When was the last time you found yourself working “in the zone?” You know, that time when you’re completely absorbed in what you’re doing and loving every minute of it, because you KNOW you’re getting something great accomplished?
I hope it hasn’t been too long since you’ve experienced that. Unfortunately for many, working in the zone doesn’t occur often enough . If you work in a home office, there might be too many magnetizing home activities to do or distractions to fight off and if you’re in a corporate culture, you may find people, phones, noise, and other distractions breaking your focus all the time.
Performance and energy expert, Tony Schwartz, states, “More often than not, we’re not even aware that we’re failing to make conscious and intentional choices about where to put our attention. We simply shift focus reactively and reflexively whenever something new draws our interest. ”
Focus disappears when your environment, circumstances and situation changes. It also changes as your feelings change or when your body changes, like when it gives you signs of pain, discomfort or stress. Many people find it extremely hard to ignore certain distractions, interruptions or temptations.
But it’s crucial that you flex your focus muscle and practice using it in order to stay in charge of your own work day – your productivity, progress and success. It’s important to your bottom line if you own a business and it’s important for showing your value and results if you’re in a corporate culture.
Tony Schwartz goes on to say, “It’s as if someone is throwing balls at us all day long and we assume that our primary job is to keep them all in the air.”
I work with clients all the time who are consistently overwhelmed by this kind of scenario. Is it like that for you too? Are you trying to juggle because you have to or because you’re just doing it automatically without thinking about it?
It’s time for everyone to stop and think. Is your ability to focus M.I.A.? Is your work day all that it could be? Here are 10 strategies to help you improve your focus. In addition, these steps can also help you bring about other positive changes in your work day, as well as your health and happiness.
10 strategies to help you improve your focus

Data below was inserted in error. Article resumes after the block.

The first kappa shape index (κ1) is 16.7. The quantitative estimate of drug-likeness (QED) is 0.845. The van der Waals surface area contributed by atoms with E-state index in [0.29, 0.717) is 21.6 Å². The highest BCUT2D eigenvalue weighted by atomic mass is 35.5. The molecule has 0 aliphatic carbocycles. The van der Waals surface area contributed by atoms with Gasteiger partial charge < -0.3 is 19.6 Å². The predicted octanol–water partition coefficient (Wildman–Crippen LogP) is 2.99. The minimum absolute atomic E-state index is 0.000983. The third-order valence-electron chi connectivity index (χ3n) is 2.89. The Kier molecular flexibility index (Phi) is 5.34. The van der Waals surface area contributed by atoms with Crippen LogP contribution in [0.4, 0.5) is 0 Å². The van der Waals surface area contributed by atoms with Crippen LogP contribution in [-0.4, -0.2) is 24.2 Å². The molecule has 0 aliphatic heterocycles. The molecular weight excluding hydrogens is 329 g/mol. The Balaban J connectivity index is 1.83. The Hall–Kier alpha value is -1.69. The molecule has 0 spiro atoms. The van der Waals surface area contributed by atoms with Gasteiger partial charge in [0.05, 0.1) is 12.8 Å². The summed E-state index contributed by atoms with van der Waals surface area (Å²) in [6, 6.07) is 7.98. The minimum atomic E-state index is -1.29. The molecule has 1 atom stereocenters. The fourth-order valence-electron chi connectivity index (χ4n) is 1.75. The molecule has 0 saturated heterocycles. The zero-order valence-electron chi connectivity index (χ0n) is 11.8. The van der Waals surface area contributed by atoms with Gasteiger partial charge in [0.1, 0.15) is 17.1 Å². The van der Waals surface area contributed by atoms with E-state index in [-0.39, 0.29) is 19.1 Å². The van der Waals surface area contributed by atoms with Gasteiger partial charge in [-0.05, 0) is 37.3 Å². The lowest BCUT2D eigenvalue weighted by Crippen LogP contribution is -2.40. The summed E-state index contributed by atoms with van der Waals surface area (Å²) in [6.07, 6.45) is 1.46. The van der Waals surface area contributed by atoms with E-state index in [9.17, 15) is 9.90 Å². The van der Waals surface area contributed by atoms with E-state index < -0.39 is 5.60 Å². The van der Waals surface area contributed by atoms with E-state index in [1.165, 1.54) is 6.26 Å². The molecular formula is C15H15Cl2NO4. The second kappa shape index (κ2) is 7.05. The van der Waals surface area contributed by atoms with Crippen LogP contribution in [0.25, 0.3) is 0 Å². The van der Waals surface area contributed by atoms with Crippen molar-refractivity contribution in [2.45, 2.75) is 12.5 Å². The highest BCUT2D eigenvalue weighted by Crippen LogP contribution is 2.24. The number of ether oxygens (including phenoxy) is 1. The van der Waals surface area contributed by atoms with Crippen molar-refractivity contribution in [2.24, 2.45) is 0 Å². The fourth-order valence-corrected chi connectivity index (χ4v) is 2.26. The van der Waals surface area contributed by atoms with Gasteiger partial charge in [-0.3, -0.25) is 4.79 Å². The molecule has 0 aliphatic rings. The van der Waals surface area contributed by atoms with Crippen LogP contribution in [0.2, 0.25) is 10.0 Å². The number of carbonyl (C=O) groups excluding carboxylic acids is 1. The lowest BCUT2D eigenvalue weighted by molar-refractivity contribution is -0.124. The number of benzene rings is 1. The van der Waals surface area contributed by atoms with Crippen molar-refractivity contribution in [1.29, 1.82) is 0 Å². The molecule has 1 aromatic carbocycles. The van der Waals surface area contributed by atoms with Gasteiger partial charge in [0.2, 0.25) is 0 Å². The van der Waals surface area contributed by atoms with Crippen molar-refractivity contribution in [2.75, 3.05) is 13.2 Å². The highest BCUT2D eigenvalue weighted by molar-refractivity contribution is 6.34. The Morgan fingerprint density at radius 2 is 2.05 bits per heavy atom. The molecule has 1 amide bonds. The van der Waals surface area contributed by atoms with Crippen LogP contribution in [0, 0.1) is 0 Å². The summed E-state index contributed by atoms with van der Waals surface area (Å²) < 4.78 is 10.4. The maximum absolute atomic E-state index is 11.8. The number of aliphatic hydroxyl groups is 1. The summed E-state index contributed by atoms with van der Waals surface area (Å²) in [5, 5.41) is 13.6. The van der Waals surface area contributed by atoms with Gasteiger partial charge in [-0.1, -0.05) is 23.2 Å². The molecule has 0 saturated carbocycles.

- Learn about yourself and how you operate. In what environment and under what circumstances do you work best? What time of day is your best time to focus? Protect your best time and space more than any other.
- Practice self observation. Regularly notice what you’re doing so you can make changes or improvements to habits or routines. Make positive activities automatic. Notice habits that aren’t serving you well anymore.
- Practice stillness. Meditate. Breathe. Sit quietly for a few minutes. Daydream. Reflect. Think. Let your mind wander…
- Take a break and recharge. Don’t work longer than 90 minutes without taking a break. Step away from your work to do something different so you can recharge and renew your focusing power, even if only for 10 minutes.
- Finish what you start. Look around for unfinished business before starting something new. Your sense of accomplishment and peace of mind will rise with each project and task you complete.
- Declutter your surroundings. Get organized. Few things improve focus and productivity better than a clear, open space to encourage clear, open thinking.
- Declutter your schedule. Be careful how much you take on and say “yes” to. When you feel overstretched or over-committed, take it seriously. Step back and take a close look at what’s happening. If you’re not careful, you could end up “running on empty” for too long. No matter how much fun you think it is to always be on the go, you need time to recharge and relax. Your health, productivity and peace of mind depend on it.
- Be present. Whether in a meeting or spending time with one person or working on a task, be present without distraction or interruption. Don’t do more than one thing at a time. Be in the moment and not anywhere else.
- Stop kidding yourself. Holding on to too much can leave you feeling distracted and burdened. In an emergency or when push comes to shove, you’d probably let go of much more than you have now. Let go of the reading you know you won’t really get to. Eliminate tasks that you really aren’t going to do. Reprioritize tasks for another week or month if you have too much on your plate now. Delegate more.
- Be healthy. Nothing improves your focus and productivity more than just being healthy. Work out regularly, watch portions and go for less sugar, less caffeine, less processed foods. A healthy mind – full of focus and energy – starts with a healthy body.